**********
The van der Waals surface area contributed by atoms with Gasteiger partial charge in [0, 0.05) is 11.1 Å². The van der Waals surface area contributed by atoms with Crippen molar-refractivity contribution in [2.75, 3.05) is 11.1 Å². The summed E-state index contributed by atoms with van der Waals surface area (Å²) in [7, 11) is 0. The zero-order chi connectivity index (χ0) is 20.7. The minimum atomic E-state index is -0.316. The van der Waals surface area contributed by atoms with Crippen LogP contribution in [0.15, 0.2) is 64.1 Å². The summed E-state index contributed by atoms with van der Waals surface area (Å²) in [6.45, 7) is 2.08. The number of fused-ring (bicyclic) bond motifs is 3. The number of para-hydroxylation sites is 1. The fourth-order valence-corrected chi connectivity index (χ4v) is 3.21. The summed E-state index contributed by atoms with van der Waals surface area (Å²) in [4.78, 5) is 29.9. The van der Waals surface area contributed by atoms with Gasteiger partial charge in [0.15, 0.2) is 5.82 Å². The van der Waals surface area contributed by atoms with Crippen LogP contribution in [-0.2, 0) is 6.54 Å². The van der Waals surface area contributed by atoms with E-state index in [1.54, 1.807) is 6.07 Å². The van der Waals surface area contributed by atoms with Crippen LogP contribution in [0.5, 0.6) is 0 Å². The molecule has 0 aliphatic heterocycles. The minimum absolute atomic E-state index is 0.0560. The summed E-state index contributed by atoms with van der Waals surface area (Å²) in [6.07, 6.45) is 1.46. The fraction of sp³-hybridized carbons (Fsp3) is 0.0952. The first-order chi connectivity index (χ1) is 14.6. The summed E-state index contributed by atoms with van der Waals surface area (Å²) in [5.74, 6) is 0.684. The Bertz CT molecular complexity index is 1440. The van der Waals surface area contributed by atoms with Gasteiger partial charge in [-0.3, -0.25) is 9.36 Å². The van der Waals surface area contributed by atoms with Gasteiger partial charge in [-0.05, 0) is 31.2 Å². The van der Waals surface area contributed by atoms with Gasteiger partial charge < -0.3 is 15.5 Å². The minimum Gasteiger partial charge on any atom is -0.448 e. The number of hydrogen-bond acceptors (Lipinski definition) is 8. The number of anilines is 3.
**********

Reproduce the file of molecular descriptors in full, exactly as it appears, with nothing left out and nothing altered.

The van der Waals surface area contributed by atoms with Gasteiger partial charge in [0, 0.05) is 11.1 Å². The van der Waals surface area contributed by atoms with Crippen molar-refractivity contribution in [2.75, 3.05) is 11.1 Å². The summed E-state index contributed by atoms with van der Waals surface area (Å²) in [7, 11) is 0. The zero-order chi connectivity index (χ0) is 20.7. The minimum atomic E-state index is -0.316. The van der Waals surface area contributed by atoms with Crippen LogP contribution in [0.15, 0.2) is 64.1 Å². The summed E-state index contributed by atoms with van der Waals surface area (Å²) in [6.45, 7) is 2.08. The number of fused-ring (bicyclic) bond motifs is 3. The number of para-hydroxylation sites is 1. The fourth-order valence-corrected chi connectivity index (χ4v) is 3.21. The summed E-state index contributed by atoms with van der Waals surface area (Å²) in [4.78, 5) is 29.9. The van der Waals surface area contributed by atoms with Gasteiger partial charge in [0.15, 0.2) is 5.82 Å². The van der Waals surface area contributed by atoms with Crippen LogP contribution in [-0.2, 0) is 6.54 Å². The van der Waals surface area contributed by atoms with E-state index in [1.54, 1.807) is 6.07 Å². The van der Waals surface area contributed by atoms with Crippen LogP contribution in [0.5, 0.6) is 0 Å². The molecule has 0 aliphatic heterocycles. The minimum absolute atomic E-state index is 0.0560. The summed E-state index contributed by atoms with van der Waals surface area (Å²) in [6.07, 6.45) is 1.46. The fraction of sp³-hybridized carbons (Fsp3) is 0.0952. The first-order chi connectivity index (χ1) is 14.6. The summed E-state index contributed by atoms with van der Waals surface area (Å²) in [5.74, 6) is 0.684. The Bertz CT molecular complexity index is 1440. The van der Waals surface area contributed by atoms with Gasteiger partial charge in [-0.3, -0.25) is 9.36 Å². The van der Waals surface area contributed by atoms with Gasteiger partial charge in [-0.05, 0) is 31.2 Å². The van der Waals surface area contributed by atoms with Gasteiger partial charge < -0.3 is 15.5 Å². The minimum Gasteiger partial charge on any atom is -0.448 e. The number of hydrogen-bond acceptors (Lipinski definition) is 8. The number of anilines is 3.